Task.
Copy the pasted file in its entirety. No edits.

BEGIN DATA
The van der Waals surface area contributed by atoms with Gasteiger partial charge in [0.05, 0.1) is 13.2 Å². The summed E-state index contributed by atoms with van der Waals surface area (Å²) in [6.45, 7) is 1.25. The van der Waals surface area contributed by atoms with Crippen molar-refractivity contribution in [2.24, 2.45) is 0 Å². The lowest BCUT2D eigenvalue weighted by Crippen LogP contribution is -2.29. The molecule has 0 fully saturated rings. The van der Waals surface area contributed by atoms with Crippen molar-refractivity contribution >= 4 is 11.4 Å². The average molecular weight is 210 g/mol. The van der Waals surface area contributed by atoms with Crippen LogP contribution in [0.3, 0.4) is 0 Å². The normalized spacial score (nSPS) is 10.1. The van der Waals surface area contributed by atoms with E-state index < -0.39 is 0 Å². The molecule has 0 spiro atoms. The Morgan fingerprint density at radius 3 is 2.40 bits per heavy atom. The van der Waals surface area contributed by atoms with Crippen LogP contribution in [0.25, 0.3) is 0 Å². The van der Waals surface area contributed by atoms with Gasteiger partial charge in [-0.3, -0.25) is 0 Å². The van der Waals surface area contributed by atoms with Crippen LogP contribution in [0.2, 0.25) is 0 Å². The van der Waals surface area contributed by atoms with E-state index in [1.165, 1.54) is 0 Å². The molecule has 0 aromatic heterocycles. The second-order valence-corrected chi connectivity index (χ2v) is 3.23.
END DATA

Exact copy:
The van der Waals surface area contributed by atoms with Gasteiger partial charge in [0.05, 0.1) is 13.2 Å². The summed E-state index contributed by atoms with van der Waals surface area (Å²) in [6.45, 7) is 1.25. The van der Waals surface area contributed by atoms with Crippen molar-refractivity contribution in [2.24, 2.45) is 0 Å². The lowest BCUT2D eigenvalue weighted by Crippen LogP contribution is -2.29. The molecule has 0 fully saturated rings. The van der Waals surface area contributed by atoms with Crippen molar-refractivity contribution >= 4 is 11.4 Å². The average molecular weight is 210 g/mol. The van der Waals surface area contributed by atoms with Crippen LogP contribution in [0.3, 0.4) is 0 Å². The normalized spacial score (nSPS) is 10.1. The van der Waals surface area contributed by atoms with E-state index < -0.39 is 0 Å². The molecule has 0 spiro atoms. The Morgan fingerprint density at radius 3 is 2.40 bits per heavy atom. The van der Waals surface area contributed by atoms with Crippen LogP contribution in [0.25, 0.3) is 0 Å². The van der Waals surface area contributed by atoms with Gasteiger partial charge in [-0.3, -0.25) is 0 Å². The van der Waals surface area contributed by atoms with Crippen LogP contribution in [0.2, 0.25) is 0 Å². The van der Waals surface area contributed by atoms with E-state index in [1.165, 1.54) is 0 Å². The molecule has 0 aromatic heterocycles. The second-order valence-corrected chi connectivity index (χ2v) is 3.23.